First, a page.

(U.S. Air Force photo by Senior Airman Patrick S. Ciccarone/Released

This week on Sound Effect, our theme is "Blood Ties." Host Gabriel Spitzer heads to a class at the University of Washington where midwives learn how to deal with potential blood loss during pregnancy. Alex Ashley profiles a Jehovah Witness who had to find an alternative to a blood transfusion during a medical emergency.

Courtesy Simone Alicea

Meet a mother and a daughter working through how blood and language have shaped their relationship.

Simone Alicea is a reporter and editor here at KNKX. Her mom Veronica Alicea-Galvan is a King County Superior Court judge. They came together in a Storycorps booth in Chicago to talk about something specific: the bilingual court that Judge Alicea-Galvan used to run in Des Moines, Washington.

But the conversation strayed pretty quickly into this intimate space, where both women learned things about the other they hadn’t known before.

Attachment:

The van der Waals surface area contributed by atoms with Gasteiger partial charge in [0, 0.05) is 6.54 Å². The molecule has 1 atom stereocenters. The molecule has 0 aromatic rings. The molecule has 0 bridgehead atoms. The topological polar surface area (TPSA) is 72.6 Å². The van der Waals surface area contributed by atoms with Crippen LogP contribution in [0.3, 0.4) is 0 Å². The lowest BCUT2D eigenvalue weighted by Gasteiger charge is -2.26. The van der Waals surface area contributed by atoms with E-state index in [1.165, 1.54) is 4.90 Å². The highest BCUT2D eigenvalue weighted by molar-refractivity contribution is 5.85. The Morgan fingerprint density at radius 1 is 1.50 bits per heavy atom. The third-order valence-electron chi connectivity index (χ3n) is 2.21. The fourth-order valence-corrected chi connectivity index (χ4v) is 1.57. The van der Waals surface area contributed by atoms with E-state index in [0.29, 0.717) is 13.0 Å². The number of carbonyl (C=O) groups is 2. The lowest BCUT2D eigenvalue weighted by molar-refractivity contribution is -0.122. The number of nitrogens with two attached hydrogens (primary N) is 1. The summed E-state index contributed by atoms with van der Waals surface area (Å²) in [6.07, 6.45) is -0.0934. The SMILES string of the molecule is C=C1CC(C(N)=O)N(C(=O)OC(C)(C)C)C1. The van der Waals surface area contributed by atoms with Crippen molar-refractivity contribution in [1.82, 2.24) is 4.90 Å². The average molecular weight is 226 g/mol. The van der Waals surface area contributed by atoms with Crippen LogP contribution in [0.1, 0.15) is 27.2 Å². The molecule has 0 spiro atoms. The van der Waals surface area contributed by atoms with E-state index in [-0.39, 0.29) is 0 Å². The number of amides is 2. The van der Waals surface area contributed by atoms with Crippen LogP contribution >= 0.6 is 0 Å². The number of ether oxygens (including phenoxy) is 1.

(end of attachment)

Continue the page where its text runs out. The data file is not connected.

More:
Tony Webster/Flickr

This week on Sound Effect, our theme is "In Traffic." Host Gabriel Spitzer checks out the winning entry for the “Sorriest Bus Stop in America,” which happens to be in Seattle. We talk to a bus driver who finds inspiration for his art from his riders. Meet a quadriplegic with a seriously tricked-out wheelchair.

Parker Miles Blohm / KNKX

If your primary mode of transportation is riding the bus, it's likely you've seen some nice bus stops, some OK ones, probably a couple of bad ones. The website Streetsblog USA holds an annual contest where readers from around the country nominate terrible bus stops, and then vote on them. The bus stop with the most votes gets crowned The Sorriest Bus Stop In America. 

And congratulations, Seattle: The 2017 title is yours. 

Credit Parker Miles Blohm